Alex Ross’s recent article in The New Yorker gives a good example of the old adage ‘there’s nothing new under the sun’ regarding the current debate over paid for vs. rented—or ‘streaming’—music. This is a debate that was going on close to two hundred years ago in classical sheet music:
The musicologist Deirdre Loughridge recently published a blog post about the history of music-subscription services, which date back to sheet-music lending libraries in the eighteenth century.
By the eighteen-thirties, pundits were fretting that such libraries were undercutting the economics of the music business and altering the nature of listening. “One enjoys superficially, one always wants something new,” a critic groused in the Allgemeine musikalische Zeitung. A few decades later, a piano teacher wrote, “Music lending libraries could very well be called ‘music snacking libraries.’”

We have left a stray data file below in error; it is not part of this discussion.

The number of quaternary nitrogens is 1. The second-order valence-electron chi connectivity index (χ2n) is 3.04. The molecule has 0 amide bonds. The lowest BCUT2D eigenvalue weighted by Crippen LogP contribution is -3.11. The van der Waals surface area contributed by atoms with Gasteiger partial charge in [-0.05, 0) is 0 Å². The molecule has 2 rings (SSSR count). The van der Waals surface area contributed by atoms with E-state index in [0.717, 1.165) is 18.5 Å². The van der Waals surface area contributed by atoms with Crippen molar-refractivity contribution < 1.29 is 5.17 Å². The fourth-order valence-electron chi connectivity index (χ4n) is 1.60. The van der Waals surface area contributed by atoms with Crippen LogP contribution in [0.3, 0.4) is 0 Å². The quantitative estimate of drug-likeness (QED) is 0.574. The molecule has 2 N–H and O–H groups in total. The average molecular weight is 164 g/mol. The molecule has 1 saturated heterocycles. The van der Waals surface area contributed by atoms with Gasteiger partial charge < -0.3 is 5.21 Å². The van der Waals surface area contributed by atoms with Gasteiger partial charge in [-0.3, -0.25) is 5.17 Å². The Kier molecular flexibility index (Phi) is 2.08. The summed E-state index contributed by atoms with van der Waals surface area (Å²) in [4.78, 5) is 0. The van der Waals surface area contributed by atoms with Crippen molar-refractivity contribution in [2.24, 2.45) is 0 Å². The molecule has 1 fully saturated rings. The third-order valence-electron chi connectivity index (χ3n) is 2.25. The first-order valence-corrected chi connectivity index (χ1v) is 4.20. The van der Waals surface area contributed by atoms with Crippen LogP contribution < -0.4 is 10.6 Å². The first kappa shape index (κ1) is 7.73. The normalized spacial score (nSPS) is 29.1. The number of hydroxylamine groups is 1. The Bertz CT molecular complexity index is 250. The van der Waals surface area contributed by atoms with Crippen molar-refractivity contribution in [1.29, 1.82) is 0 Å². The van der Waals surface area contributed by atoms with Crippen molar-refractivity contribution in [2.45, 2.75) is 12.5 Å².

Almost identical complaints are being levelled at Spotify, YouTube, and the rest. These anxieties are now forgotten because, as Loughridge notes, the very existence of music-lending libraries has been forgotten. If they hurt music sales, the damage was soon repaired. Loughridge suggests that this obscure history should promote a “healthier skepticism toward claims that any model represents ‘the’ answer for the music industry.”